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Archive for April, 2015|Monthly archive page

Making Lucius’ Garden 3 – Homage to Chris

In Uncategorized on April 20, 2015 at 12:13 pm
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A watering can in progress on Chris’ workbench.

This will be brief because I am procrastinating the completion of the Water Text for the Lucius’ Garden soundscape – but I’d like to pay homage to my collaboration with my old friend and lighting wizard, Chris Clifford. Chris has fabricated the lights for Lucius’ Garden, which go inside the watering cans carried by the four Gardener performers (Maja Bannerman, Alexander Franks, Angela Hines, and Elaina Jones).

Chris has worked on R. Murray Schafer’s outdoor epic operas (Princess of the Stars, 1997; The Enchanted Forest, 2005; The Palace of the Cinnabar Phoenix, 2006) so assured me he knew a thing or two about throwing lights in water.

I first met Chris probably in 1976 when Videocabaret presented the Patty Rehearst Story in the basement of the first A Space on St. Nicholas St. (Toronto). I believe that Chris was the first person ever to build a big pile of video monitors, which back in those days were large, chunky affairs, (although there is Ant Farm’s 1975 Media Burn to consider.) Circa 1982, we served together on the Board of Directors of Trinity Square Video, but it was not until 1990 that Chris worked as Lighting Designer with me. That was for my own epic, Lake. It was the second of two major interdisciplinary works, Moral/Passion and Lake, which consumed me during much of the 1980s. Inspired by Pina Bausch, I was seeking to combine the performance art base of my work with the expressivity of my performing arts roots. Lake was performed in the Bill Bolton Arena in Toronto and was the last work produced by my company, Cultural Desire Projects. It is still not digitized so I can’t show you any images.

Chris helped me with batteries and such things as building a battery-powered lightbox for Le Paysage et nos coeurs (1995), which was the second of the series of performance I made in the 1990s in which the audience walked though nature trails or parks. That work was part of an exchange between Chicoutimi and Grimsby Public Art Gallery. He lit Progress of the Body (1997), a performance in Trinity Bellwoods Park (Toronto) which was part of the first 7A*11d performance art festival.  I was working with what I called light projections, using theatrical gobos with images of the brain, heart and lungs laser-cut in them, and  used them in both installation and performance. You can see one in this installation shot of Nature of the Body, 1996, at Grimsby Public Art Gallery. For Progress of the Body, Chris used these gobos to throw large-scale light projections on the hillsides of the bowl of the park. I do remember we had a setback – my 10 year old daughter Nell and I were setting out bowls of water on the ground and the baseball diamond lights were our only source of lighting. During the second performance, they unexpectedly went out! (None of those works are yet digitized and up on my website.)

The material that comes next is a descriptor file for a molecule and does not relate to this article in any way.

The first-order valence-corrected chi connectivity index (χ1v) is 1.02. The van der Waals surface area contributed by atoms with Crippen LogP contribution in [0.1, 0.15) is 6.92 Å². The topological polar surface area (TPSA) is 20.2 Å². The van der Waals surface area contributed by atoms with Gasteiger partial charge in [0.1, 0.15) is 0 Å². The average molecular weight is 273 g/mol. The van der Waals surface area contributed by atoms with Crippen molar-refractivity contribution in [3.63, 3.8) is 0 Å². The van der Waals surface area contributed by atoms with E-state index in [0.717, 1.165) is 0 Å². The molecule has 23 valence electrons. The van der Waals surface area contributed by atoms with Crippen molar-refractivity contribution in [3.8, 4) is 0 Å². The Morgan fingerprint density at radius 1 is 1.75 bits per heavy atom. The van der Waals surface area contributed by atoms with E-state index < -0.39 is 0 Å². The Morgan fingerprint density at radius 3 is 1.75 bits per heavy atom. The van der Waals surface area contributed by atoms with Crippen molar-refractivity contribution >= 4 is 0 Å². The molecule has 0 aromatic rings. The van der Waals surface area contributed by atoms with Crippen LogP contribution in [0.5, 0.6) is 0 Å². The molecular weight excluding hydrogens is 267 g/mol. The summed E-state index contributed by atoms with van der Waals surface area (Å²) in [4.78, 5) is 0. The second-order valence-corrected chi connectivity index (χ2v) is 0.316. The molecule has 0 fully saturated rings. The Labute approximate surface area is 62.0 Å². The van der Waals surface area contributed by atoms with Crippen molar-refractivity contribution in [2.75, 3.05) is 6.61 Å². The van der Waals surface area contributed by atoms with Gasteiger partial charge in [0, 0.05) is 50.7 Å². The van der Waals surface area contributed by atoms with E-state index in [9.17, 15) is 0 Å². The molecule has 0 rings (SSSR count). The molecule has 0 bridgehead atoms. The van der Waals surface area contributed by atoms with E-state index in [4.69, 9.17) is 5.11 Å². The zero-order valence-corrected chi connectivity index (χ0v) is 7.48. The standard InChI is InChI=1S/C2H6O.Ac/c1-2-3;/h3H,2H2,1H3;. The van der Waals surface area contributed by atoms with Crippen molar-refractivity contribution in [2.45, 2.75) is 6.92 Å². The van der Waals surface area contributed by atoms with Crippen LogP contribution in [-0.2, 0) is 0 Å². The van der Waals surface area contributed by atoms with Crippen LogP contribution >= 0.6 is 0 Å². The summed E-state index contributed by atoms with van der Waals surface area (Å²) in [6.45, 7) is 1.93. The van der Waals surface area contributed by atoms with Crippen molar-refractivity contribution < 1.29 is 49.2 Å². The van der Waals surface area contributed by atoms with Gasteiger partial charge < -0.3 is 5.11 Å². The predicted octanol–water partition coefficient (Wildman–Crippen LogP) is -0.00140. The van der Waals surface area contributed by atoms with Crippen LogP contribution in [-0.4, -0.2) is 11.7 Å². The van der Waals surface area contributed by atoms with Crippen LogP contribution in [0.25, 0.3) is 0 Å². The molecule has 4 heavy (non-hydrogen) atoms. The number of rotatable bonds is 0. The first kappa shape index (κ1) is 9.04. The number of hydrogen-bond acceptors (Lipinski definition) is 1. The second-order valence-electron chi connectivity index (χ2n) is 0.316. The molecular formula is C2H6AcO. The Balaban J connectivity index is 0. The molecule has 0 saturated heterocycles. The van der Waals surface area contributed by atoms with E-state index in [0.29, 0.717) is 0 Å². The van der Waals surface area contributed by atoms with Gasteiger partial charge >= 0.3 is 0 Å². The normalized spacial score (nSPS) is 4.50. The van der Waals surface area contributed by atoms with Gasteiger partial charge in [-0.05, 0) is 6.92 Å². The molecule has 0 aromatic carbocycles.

Chris Clifford, Falani Clifford-Thomas, Nell Chitty, Genna Clifford-Thomas. Lighting design meetings while camping at Rockpoint Provincial Park with our girls.

Chris Clifford, Falani Clifford-Thomas, Nell Chitty, Genna Clifford-Thomas. Lighting design meetings while camping at Rockpoint Provincial Park with our girls. (2004)

Chris lit Earth’s Flesh (2003) which was part of Shared Habitat Festival of Art and Science. He lit Song For A Blue Moon (2004), which was workshopped at Niagara Artists’ Centre and performed in Montreal at Tangente Danse Actuelle. That was our last time working together and it is wonderful to be doing so again!

These days, Chris is Technical Director at the School of English and Theatre Studies at University of Guelph. Lucky students!

Making Lucius Garden 2 – DeCew Falls Water Treatment Plant

In Uncategorized on April 7, 2015 at 12:10 pm

ec1_TwitPic440x220The Lucius of the performance, Lucius’ Garden, is Lucius Oille, second Mayor of St. Catharines and first Superintendent of the first waterworks in St. Catharines. He gifted to the people of St. Catharines the fountain that still stands at the corner of King and James Streets, beside the Old Courthouse. On April 2, I had the privilege of shooting video inside DeCew Falls Water Treatment Plant.

The video will be used in the Waterworks Duet of Lucius’ Garden, which features a tiny, moving video projection from a performer wearing a small video projector in a harness onto a performer serving as a screen. I previously used this device in performances called short, sweet light, for Greening Niagara‘s 2014 Climate Day of Action and Brock University’s 2015 Social Justice Forum.